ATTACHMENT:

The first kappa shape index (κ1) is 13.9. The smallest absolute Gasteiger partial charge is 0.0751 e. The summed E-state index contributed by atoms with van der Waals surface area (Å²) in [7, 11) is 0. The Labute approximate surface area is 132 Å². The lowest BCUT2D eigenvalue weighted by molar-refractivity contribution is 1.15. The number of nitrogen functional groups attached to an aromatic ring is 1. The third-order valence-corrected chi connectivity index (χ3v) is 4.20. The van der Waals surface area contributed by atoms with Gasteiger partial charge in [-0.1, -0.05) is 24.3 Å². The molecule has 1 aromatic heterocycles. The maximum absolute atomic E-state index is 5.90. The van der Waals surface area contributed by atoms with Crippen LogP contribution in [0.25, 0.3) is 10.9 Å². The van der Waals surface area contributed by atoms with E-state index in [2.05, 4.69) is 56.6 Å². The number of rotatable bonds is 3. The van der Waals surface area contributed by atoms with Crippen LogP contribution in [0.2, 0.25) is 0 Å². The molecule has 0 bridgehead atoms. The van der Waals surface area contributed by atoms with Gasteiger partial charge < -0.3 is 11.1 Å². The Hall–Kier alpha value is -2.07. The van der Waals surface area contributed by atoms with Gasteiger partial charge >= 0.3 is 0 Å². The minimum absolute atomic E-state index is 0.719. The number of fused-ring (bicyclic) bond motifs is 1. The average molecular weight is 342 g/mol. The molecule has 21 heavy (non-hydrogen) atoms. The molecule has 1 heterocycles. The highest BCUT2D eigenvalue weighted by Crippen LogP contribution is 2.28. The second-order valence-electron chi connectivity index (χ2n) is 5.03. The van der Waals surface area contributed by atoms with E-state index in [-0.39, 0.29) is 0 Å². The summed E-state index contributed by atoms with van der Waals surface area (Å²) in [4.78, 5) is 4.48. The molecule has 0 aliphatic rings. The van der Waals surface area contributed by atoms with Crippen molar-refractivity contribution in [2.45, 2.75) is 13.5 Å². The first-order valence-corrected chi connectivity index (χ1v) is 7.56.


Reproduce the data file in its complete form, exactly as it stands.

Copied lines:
The first kappa shape index (κ1) is 13.9. The smallest absolute Gasteiger partial charge is 0.0751 e. The summed E-state index contributed by atoms with van der Waals surface area (Å²) in [7, 11) is 0. The Labute approximate surface area is 132 Å². The lowest BCUT2D eigenvalue weighted by molar-refractivity contribution is 1.15. The number of nitrogen functional groups attached to an aromatic ring is 1. The third-order valence-corrected chi connectivity index (χ3v) is 4.20. The van der Waals surface area contributed by atoms with Gasteiger partial charge in [-0.1, -0.05) is 24.3 Å². The molecule has 1 aromatic heterocycles. The maximum absolute atomic E-state index is 5.90. The van der Waals surface area contributed by atoms with Crippen LogP contribution in [0.25, 0.3) is 10.9 Å². The van der Waals surface area contributed by atoms with E-state index in [2.05, 4.69) is 56.6 Å². The number of rotatable bonds is 3. The van der Waals surface area contributed by atoms with Crippen LogP contribution in [0.2, 0.25) is 0 Å². The molecule has 0 bridgehead atoms. The van der Waals surface area contributed by atoms with Gasteiger partial charge < -0.3 is 11.1 Å². The Hall–Kier alpha value is -2.07. The van der Waals surface area contributed by atoms with Gasteiger partial charge >= 0.3 is 0 Å². The minimum absolute atomic E-state index is 0.719. The number of fused-ring (bicyclic) bond motifs is 1. The average molecular weight is 342 g/mol. The molecule has 21 heavy (non-hydrogen) atoms. The molecule has 1 heterocycles. The highest BCUT2D eigenvalue weighted by Crippen LogP contribution is 2.28. The second-order valence-electron chi connectivity index (χ2n) is 5.03. The van der Waals surface area contributed by atoms with E-state index in [-0.39, 0.29) is 0 Å². The summed E-state index contributed by atoms with van der Waals surface area (Å²) in [4.78, 5) is 4.48. The molecule has 0 aliphatic rings. The van der Waals surface area contributed by atoms with Crippen molar-refractivity contribution in [2.45, 2.75) is 13.5 Å². The first-order valence-corrected chi connectivity index (χ1v) is 7.56.